Contiguous gene syndromes (CGS) refer to a group of disorders associated with chromosomal rearrangements in which the phenotype is thought to result from altered copy number of physically linked dosage-sensitive genes. Smith-Magenis syndrome and [dup(17)(p11.2p11.2)] are CGS associated with a heterozygous deletion or duplication of band p11.2 of chromosome 17, respectively. We previously constructed animal models for these CGSs by engineering rearranged chromosomes carrying a deletion/deficiency [Df(11)17] (Del mutant) or a duplication [Dp(11)17] (Dup mutant) of the syntenic region on mouse chromosome 11. Here we present a behavioral analysis of these models indicating that heterozygous male mice carrying the engineered deletion or the duplication are hypoactive or hyperactive, respectively. In addition, male Dup mutant mice, but not Del mutant mice, have impaired contextual fear conditioning. Circadian rhythm studies revealed period length differences in Del mutant mice, but not Dup mutant mice. These results indicate that some of the behavioral abnormalities are gene dosage sensitive, whereas other behavioral abnormalities are specific to mice carrying the deletion or the duplication and can be observed in a sex preferential manner. Our findings suggest that there is a gene(s) present in this defined genomic interval that is responsible for behavioral abnormalities in the mouse, as has been shown for the human syntenic region.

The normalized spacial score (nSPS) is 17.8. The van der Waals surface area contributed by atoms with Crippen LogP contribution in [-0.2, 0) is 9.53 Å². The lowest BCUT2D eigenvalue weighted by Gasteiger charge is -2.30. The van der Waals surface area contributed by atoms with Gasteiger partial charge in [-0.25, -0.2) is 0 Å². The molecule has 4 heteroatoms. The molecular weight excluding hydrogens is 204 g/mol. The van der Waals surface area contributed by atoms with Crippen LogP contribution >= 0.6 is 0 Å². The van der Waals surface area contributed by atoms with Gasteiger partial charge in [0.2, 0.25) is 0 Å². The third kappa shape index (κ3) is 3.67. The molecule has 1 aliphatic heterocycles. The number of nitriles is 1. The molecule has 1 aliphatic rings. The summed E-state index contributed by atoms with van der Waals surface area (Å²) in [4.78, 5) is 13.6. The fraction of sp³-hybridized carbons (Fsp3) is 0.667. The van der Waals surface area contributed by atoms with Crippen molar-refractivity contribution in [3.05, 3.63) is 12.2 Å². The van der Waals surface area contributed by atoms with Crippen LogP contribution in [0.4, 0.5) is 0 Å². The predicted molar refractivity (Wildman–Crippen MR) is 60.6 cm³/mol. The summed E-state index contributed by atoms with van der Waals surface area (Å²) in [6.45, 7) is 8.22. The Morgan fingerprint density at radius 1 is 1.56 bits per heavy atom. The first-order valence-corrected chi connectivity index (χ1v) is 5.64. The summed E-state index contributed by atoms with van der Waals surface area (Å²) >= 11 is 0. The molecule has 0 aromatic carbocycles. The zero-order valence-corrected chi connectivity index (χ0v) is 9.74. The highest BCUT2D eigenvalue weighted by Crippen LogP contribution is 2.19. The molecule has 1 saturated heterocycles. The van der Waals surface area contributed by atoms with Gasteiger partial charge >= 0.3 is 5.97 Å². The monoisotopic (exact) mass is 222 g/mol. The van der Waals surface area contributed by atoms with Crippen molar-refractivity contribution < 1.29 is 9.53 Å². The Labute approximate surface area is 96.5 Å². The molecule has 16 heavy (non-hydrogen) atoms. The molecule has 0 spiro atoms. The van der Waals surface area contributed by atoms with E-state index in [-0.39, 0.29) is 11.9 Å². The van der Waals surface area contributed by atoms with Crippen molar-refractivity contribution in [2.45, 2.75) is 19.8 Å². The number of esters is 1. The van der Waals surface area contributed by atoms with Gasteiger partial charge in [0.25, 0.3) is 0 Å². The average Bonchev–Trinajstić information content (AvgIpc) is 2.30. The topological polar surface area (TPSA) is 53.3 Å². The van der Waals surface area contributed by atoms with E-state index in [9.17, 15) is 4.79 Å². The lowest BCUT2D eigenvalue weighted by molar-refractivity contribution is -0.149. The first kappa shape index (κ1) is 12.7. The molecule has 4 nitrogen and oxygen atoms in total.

ASJC Scopus subject areas
- Molecular Biology